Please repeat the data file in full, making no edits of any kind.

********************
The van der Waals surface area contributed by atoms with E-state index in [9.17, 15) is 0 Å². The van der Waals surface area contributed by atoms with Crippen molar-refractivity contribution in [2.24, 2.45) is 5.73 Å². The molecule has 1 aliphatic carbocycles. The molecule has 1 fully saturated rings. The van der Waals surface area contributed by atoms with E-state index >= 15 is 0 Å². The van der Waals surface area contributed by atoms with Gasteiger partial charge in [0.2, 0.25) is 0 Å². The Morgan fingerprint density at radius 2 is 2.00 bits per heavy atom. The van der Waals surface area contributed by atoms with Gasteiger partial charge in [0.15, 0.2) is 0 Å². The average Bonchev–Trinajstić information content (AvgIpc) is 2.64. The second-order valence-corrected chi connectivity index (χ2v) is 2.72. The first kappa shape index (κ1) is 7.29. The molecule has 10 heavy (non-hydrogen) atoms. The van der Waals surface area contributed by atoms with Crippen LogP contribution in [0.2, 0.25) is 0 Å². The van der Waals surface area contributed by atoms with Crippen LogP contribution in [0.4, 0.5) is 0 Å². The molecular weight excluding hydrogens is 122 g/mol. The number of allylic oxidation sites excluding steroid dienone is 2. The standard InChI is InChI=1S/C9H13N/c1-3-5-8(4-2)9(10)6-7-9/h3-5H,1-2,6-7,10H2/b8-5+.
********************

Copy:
The van der Waals surface area contributed by atoms with E-state index in [9.17, 15) is 0 Å². The van der Waals surface area contributed by atoms with Crippen molar-refractivity contribution in [2.24, 2.45) is 5.73 Å². The molecule has 1 aliphatic carbocycles. The molecule has 1 fully saturated rings. The van der Waals surface area contributed by atoms with E-state index >= 15 is 0 Å². The van der Waals surface area contributed by atoms with Gasteiger partial charge in [0.2, 0.25) is 0 Å². The Morgan fingerprint density at radius 2 is 2.00 bits per heavy atom. The van der Waals surface area contributed by atoms with Gasteiger partial charge in [0.15, 0.2) is 0 Å². The average Bonchev–Trinajstić information content (AvgIpc) is 2.64. The second-order valence-corrected chi connectivity index (χ2v) is 2.72. The first kappa shape index (κ1) is 7.29. The molecule has 10 heavy (non-hydrogen) atoms. The van der Waals surface area contributed by atoms with Crippen LogP contribution in [0.2, 0.25) is 0 Å². The van der Waals surface area contributed by atoms with Crippen LogP contribution in [0.4, 0.5) is 0 Å². The molecular weight excluding hydrogens is 122 g/mol. The number of allylic oxidation sites excluding steroid dienone is 2. The standard InChI is InChI=1S/C9H13N/c1-3-5-8(4-2)9(10)6-7-9/h3-5H,1-2,6-7,10H2/b8-5+.